The risk for DVT or PE is overall very low with hormonal contraceptives.
In the past, combination birth control pills contained a higher dose of
estrogen, which increased the risk of DVT and PE. Now the combination pill
contains a lower dose of estrogen, and the risk is reduced. The risk for DVT or
PE is actually higher for a pregnant women than for nonpregnant women taking
Birth control is a way for men and women to prevent pregnancy. There are many different methods of birth control; some, like the latex condom, prevent pregnancy (if used correctly) and also help protect against sexually transmitted diseases, or STDs.
There are two types of condoms, the male condom and the female condom.
Combination hormonal birth control pills that
progestin called desogestrel increase the risk of blood clots more than birth control pills that contain other types of progestin.1 The progestin called drospirenone (found in pills such as YAZ or Yasmin) also might have a greater risk of blood clots than other types of progestin.2 Talk to your doctor about the risk of blood clots when deciding which pill is right for you.
The birth control patch delivers more estrogen than the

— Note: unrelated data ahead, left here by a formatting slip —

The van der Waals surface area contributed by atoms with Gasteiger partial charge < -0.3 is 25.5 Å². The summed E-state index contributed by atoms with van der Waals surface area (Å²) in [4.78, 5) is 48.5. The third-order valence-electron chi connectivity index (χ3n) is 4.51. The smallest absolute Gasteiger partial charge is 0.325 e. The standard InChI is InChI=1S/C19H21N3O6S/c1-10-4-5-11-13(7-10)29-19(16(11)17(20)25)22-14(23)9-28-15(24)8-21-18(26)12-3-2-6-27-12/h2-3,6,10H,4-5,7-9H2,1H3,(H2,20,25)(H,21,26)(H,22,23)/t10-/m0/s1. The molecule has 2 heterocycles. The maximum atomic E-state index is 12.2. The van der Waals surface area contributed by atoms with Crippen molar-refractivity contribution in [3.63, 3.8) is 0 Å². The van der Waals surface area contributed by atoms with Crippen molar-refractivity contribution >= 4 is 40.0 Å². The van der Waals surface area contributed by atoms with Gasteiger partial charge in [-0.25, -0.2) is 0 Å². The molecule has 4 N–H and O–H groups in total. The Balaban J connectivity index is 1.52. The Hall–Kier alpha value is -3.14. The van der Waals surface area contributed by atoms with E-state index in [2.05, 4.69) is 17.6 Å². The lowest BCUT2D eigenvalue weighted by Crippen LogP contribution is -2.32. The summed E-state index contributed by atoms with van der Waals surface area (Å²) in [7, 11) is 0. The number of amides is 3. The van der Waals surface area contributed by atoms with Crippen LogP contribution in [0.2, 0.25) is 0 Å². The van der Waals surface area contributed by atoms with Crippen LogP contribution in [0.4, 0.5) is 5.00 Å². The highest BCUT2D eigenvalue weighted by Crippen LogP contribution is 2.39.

low-dose birth control pills do. The U.S. Food and Drug Administration (FDA)
warns that women using the patch are slightly more likely to get dangerous
blood clots in the legs and lungs than women using birth control pills. So talk
to your doctor about your risks before using the patch.
risk factors for blood clots (DVT or PE) include:3
Pregnancy and the first 6 weeks after
Personal or family history of blood
Surgery. Birth control pills are
usually stopped within 1 month of major surgery to decrease the risk of a blood
clot. The risk needs to be balanced against the risk of an unintended pregnancy
by stopping the pills.
Coagulation disorders, such as factor V
Leiden mutation. This is a genetic blood clotting
Inactivity, such as during long distance travel in cars or
This information is produced and provided by the National
Institute (NCI). The information in this topic may have changed since it was written. For the most current information, contact the National
Institute via the Internet web site at http://
.gov or call 1-800-4-CANCER.
WebMD Medical Reference from Healthwise
May 03, 2012
This information is not intended to replace the advice of a doctor.
Healthwise disclaims any liability for the decisions you make based on this